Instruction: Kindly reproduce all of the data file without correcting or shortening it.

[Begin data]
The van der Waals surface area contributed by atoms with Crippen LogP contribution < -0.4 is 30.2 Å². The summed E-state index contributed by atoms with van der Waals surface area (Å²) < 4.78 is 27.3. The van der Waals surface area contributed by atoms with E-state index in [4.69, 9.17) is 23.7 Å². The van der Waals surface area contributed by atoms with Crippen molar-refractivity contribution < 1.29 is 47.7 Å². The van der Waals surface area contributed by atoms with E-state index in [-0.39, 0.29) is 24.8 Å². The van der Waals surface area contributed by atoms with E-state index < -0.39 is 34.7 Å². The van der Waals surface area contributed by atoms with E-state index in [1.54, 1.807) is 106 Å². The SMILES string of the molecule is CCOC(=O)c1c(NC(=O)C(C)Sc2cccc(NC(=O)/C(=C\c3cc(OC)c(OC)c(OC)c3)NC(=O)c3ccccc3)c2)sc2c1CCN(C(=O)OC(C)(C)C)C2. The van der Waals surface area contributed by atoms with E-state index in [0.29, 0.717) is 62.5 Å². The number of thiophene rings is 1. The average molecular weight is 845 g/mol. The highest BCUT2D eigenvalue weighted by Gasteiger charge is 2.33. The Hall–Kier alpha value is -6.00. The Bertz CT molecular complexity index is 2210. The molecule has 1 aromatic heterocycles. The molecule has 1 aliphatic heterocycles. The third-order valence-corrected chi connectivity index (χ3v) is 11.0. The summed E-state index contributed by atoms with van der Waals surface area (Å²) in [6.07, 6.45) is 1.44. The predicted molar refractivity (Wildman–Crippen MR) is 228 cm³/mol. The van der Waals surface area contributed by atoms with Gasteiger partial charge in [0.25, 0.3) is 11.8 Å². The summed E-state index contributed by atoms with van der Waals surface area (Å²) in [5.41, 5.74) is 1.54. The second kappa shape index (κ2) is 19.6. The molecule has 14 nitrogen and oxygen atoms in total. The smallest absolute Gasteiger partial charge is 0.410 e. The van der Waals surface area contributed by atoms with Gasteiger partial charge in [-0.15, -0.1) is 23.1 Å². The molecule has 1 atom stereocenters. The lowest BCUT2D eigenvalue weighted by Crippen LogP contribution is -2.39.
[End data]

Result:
The van der Waals surface area contributed by atoms with Crippen LogP contribution < -0.4 is 30.2 Å². The summed E-state index contributed by atoms with van der Waals surface area (Å²) < 4.78 is 27.3. The van der Waals surface area contributed by atoms with E-state index in [4.69, 9.17) is 23.7 Å². The van der Waals surface area contributed by atoms with Crippen molar-refractivity contribution < 1.29 is 47.7 Å². The van der Waals surface area contributed by atoms with E-state index in [-0.39, 0.29) is 24.8 Å². The van der Waals surface area contributed by atoms with E-state index < -0.39 is 34.7 Å². The van der Waals surface area contributed by atoms with E-state index in [1.54, 1.807) is 106 Å². The SMILES string of the molecule is CCOC(=O)c1c(NC(=O)C(C)Sc2cccc(NC(=O)/C(=C\c3cc(OC)c(OC)c(OC)c3)NC(=O)c3ccccc3)c2)sc2c1CCN(C(=O)OC(C)(C)C)C2. The van der Waals surface area contributed by atoms with E-state index in [0.29, 0.717) is 62.5 Å². The number of thiophene rings is 1. The average molecular weight is 845 g/mol. The highest BCUT2D eigenvalue weighted by Gasteiger charge is 2.33. The Hall–Kier alpha value is -6.00. The Bertz CT molecular complexity index is 2210. The molecule has 1 aromatic heterocycles. The molecule has 1 aliphatic heterocycles. The third-order valence-corrected chi connectivity index (χ3v) is 11.0. The summed E-state index contributed by atoms with van der Waals surface area (Å²) in [6.07, 6.45) is 1.44. The predicted molar refractivity (Wildman–Crippen MR) is 228 cm³/mol. The van der Waals surface area contributed by atoms with Gasteiger partial charge in [0.25, 0.3) is 11.8 Å². The summed E-state index contributed by atoms with van der Waals surface area (Å²) in [5.41, 5.74) is 1.54. The second kappa shape index (κ2) is 19.6. The molecule has 14 nitrogen and oxygen atoms in total. The smallest absolute Gasteiger partial charge is 0.410 e. The van der Waals surface area contributed by atoms with Gasteiger partial charge in [-0.15, -0.1) is 23.1 Å². The molecule has 1 atom stereocenters. The lowest BCUT2D eigenvalue weighted by Crippen LogP contribution is -2.39.